Reversing diabetes: Phyllis’ return to health. Part 1.

We’ve all heard the bad news: the percentage of Americans with diabetes has risen sharply since 1990. The CDC says over 12 percent of the adult population is estimated to have diabetes, and more than one-third of adults are now thought to be prediabetic. Two million more people are diagnosed with diabetes every year, and the rate is rising.

I’m talking about Type 2 diabetes (insulin resistance), which 90-95 percent of diabetics have, rather than Type 1 (in which the body no longer produces insulin), diagnosed in just 5 percent of diabetics.

Why is this alarming? Having diabetes increases the risk of serious health issues including heart disease, stroke, blindness, kidney failure, amputation of toes, feet or legs, and early death.

Doctors now know that living a healthier lifestyle (that means watching your diet and exercising) is key to preventing diabetes. Exercise and diet are important. But once full-blown Type 2 diabetes has been diagnosed, can it be reversed?

I’m writing this to tell you it can. This is Part 1 of a four-part series on how Phyllis Lejeune reversed Type 2 diabetes with diet and exercise, and in the process got off twelve prescription medications and lost over 100 pounds.

If you don’t have time to read all these posts, here’s a summary of Phyllis’ hero’s journey back to health.  Continue reading

Renewing my sitting practice, massage self care, oil pulling, and a 21-day challenge: Byron Katie’s The Work

I got away from my meditation practice. For many months.

It always seemed like a good idea when I thought about it, and I still didn’t actually do it more than occasionally. Committing to 20-30 minutes of doing nothing — well, it seemed like I didn’t have time. I had other things to do.

This is after years of meditating and a full year of daily sitting.

Hmmm. The mind plays tricks, takes itself way too seriously, makes excuses, avoids.

I missed it, and when a friend told me she gets out of bed and sits first thing every day, it inspired me to start again.

I was also inspired by the film The Dhamma Brothers, about a program in an Alabama prison where inmates did vipassana meditation, 10 days of silent sitting. It was profound to see peace on the faces of men who had committed terrible crimes.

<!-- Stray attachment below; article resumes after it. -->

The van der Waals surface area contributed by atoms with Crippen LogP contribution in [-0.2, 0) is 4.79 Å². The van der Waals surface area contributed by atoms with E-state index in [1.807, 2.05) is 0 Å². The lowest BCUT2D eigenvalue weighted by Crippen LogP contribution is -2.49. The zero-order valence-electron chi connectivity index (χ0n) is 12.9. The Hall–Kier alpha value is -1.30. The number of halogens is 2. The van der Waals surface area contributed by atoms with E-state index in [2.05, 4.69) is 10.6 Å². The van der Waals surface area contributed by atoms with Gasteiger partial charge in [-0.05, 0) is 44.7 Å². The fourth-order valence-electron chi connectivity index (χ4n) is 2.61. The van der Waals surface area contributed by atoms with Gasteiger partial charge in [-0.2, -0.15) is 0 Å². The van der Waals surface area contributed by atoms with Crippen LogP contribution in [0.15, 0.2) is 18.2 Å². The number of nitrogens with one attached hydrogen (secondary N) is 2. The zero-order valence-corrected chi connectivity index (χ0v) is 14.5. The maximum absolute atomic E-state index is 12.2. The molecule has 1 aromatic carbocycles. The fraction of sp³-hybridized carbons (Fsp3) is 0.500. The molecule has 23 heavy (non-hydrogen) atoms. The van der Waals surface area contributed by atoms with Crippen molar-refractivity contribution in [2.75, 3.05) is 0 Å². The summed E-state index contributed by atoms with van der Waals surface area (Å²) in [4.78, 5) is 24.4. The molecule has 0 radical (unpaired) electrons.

One inmate said:

I thought my biggest fear was growing old and dying in prison. In truth, my biggest fear was growing old and not knowing myself.

Meditation has always been about facing my self, from the day I started, so tentatively, having realized that nothing else I had tried was taking my suffering away, so I might at least fully face it.

It didn’t take it away, but I quickly understood that my experience was larger than my suffering.

Aren’t we all in prisons of some kind? Fears, mindless behaviors, disconnections, denial, insane beliefs…

I want to know myself. And that in itself is such a koan, I felt inspired to sit with it.

Getting on the computer first thing in the morning is my worst distraction. I seem to have developed an affinity for my laptop, for Facebook, email, checking my blog stats, reading what interests me. Time can get away from me. It’s like an addiction.

So I realized that I need to sit first thing. Actually, I do a couple of sun salutations first. Otherwise, more of my attention goes to my aches and pains when I sit.

Yoga frees my mind to pay more attention to noticing my thoughts and sensing the subtle energies.

Today I experienced this:

Indeed, the ineffability of the air seems akin to the ineffability of awareness itself, and we should not be surprised that many indigenous peoples construe awareness, or ‘mind,’ not as a power that resides inside their heads, but rather as a quality that they themselves are inside of, along with the other animals and the plants, the mountains and the clouds. ~ David Abram

Tom Best would love that quote. Living inside of awareness. Sweet. I miss him.


I’ve been giving 15-20 massages a week, and my body is feeling it. I like the honesty of physical work, and I’m learning about remedies like rosemary oil for achy thumbs, trigger points on the forearm, wrist stretches.

Immersing myself in the cold waters of Barton Springs and snorkeling a lap is very, very good for aches and pains. I sleep well.

I’ve also changed up my mouth care routine. I’m brushing with turmeric (if you try it, be careful because it stains towels and possibly porcelain, but it whitens teeth and reduces inflammation in gum pockets), tongue scraping, flossing, oil pulling with organic coconut oil (sometimes adding a drop of peppermint or clove oil).

I do the oil pulling for 20 minutes most days.